Nairobi — Fighting in southern Somalia has hampered efforts to confirm a possible spread of Rift Valley Fever (RVF) from neighbouring Kenya to the Lower Juba Region where seven people have died after showing symptoms of the rare, contagious haemorrhagic disease, Somali health officials said.
The deaths were reported in Dobley, 18 km north of the Kenyan border, in the last five days. "The dead are mainly nomadic herders," said Hassan Mursal, a clinical officer in nearby Afmadow hospital. "The number could be higher but because of the current insecurity in the area there is no way of getting the full picture."
Mahamud Haji Hassan Jabra, an epidemiologist with the European Union-funded Somali Animal Health Service Project, said numerous reports of animal abortions - a key indicator of the disease - had been received from the area. But plans to send two teams to verify the outbreak would only go ahead once the security situation allowed.
"Our focal point in the area has reported the clinical signs of the disease but we need to confirm this by testing the samples collected," he said. "If it turns out to be RVF it will have a devastating impact on the livelihoods of the pastoralists, who have suffered two years of drought followed by heavy flooding."
Dobley is close to the Kenyan border where fighting continues between Union of Islamic Courts (UIC) remnants and Ethiopian-backed Somali government soldiers, who have been chasing them since the UIC were forced out of Mogadishu and much of southern Somalia.
A humanitarian source in the area told IRIN on Tuesday that casualties had been reported when planes carried out air strikes in villages close to Dobley. "We have reports of 22 people killed by the bombing," he said. International media reported that the planes were American, targeting suspected al-Qaeda operatives.
"Most of those killed were in a convoy of donkeys carrying sugar to the outlying villages," which have been rendered inaccessible due to recent heavy rains, said the source, who requested anonymity. Another source told IRIN there were reports of a number of armed militia in the area. "We don't know whether they belonged to the Islamic courts or not but some people are saying that they were there."
The bombardment took place in an area known as Jiiro, a "very good pastureland, with the highest concentration of cattle in the Juba valley", said the humanitarian source, adding that whether there were militants in the area or not, "civilians had been hit".
The fighting, he added, was making "it impossible to access the area and help the pastoralists".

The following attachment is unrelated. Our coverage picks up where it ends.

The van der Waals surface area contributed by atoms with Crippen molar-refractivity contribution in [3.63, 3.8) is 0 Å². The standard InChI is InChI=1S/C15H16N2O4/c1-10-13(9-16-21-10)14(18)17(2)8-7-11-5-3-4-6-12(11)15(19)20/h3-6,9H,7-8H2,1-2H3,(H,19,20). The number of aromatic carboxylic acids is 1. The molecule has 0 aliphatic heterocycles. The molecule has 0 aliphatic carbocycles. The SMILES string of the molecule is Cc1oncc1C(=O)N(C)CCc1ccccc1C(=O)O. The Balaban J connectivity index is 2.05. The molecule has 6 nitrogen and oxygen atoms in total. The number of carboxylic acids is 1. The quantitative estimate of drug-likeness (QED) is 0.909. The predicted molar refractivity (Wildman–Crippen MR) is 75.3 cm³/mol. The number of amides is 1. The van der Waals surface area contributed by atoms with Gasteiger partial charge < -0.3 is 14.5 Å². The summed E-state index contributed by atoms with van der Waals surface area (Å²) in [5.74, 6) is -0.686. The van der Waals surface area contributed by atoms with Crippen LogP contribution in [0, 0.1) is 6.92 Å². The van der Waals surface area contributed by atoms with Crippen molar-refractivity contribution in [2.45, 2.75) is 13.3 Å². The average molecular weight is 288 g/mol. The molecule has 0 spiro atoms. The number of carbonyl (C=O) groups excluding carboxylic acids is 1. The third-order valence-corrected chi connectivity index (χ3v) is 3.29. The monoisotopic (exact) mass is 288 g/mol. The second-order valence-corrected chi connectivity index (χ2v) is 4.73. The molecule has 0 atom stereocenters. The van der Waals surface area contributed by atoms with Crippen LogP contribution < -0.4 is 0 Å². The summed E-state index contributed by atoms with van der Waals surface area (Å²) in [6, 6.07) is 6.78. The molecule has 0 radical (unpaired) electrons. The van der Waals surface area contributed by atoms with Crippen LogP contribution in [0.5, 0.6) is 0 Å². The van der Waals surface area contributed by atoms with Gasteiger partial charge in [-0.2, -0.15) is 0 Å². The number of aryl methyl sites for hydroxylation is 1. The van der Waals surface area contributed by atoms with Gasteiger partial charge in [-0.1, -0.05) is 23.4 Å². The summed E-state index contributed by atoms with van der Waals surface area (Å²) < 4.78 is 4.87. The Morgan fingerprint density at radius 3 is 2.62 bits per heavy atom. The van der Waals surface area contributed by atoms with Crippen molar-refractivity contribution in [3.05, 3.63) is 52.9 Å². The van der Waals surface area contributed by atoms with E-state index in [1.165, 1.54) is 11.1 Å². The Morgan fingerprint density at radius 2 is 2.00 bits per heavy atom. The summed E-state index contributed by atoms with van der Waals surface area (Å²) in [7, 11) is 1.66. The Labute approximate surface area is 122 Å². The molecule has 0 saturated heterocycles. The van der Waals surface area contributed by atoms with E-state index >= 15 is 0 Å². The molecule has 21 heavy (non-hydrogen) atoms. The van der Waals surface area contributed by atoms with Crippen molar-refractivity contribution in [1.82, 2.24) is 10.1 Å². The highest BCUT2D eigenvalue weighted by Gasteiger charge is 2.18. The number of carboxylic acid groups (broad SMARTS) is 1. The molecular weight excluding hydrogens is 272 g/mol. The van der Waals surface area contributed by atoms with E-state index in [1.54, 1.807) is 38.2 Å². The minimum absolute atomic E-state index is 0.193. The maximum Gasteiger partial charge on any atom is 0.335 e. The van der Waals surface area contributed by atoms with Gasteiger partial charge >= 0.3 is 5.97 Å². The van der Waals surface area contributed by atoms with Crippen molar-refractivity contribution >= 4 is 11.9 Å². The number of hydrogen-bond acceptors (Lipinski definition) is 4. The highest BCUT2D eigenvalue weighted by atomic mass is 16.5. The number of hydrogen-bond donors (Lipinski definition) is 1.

Addressing the outbreak
An epidemic of RVF is first manifested in unexplained abortions among livestock. However, Jabra cautioned that "some of the symptoms of RVF, such as fever, headache and muscle pain are also common in flu and malaria".
According to the United Nations World Health Organization, the disease is endemic in Africa, naturally occurring in livestock but occasionally affecting humans. Animals are infected with the RVF virus by the Aedes mosquito. Characterised by bleeding from all orifices, it is spread to humans via infected mosquitoes; through contact with blood or other body fluids; or from the organs of infected animals.
The disease mainly occurs after heavy rainfall - southern Somalia has been experiencing El Ni-o-type rains, which flooded many parts of the country. "The conditions in Lower Juba region are conducive to an outbreak," said Jabra.
At least 60 people in Kenya's Northeastern Province have died from the disease and last week, health experts warned it may have begun to spread. "All evidence suggests that the disease is still spreading," said Kariuki Njenga, a virologist and laboratory director for the United States Centers for Disease Control (CDC) in Kenya.
The worst affected districts are Garissa, where 100 cases, including 40 deaths, have been reported; and Ijara, where 20 out of 42 people infected with RVF have died. The CDC has set up a field laboratory to test suspected cases and is helping the Kenyan government to develop a vaccination strategy.
A team from the UN Food and Agriculture Organisation is also working with Kenya, Somalia and Ethiopia to address the outbreak. "Together with officials from the WHO and various international aid agencies present in the area, the FAO team is helping to draw up preparedness, communication, surveillance and response activities," according to a FAO statement.
The last outbreak of RVF in Somalia was in 1997 and led to a ban on livestock from Somalia by the Arab Gulf States. Livestock exports had been the backbone of the Somali economy.
[ This report does not necessarily reflect the views of the United Nations ]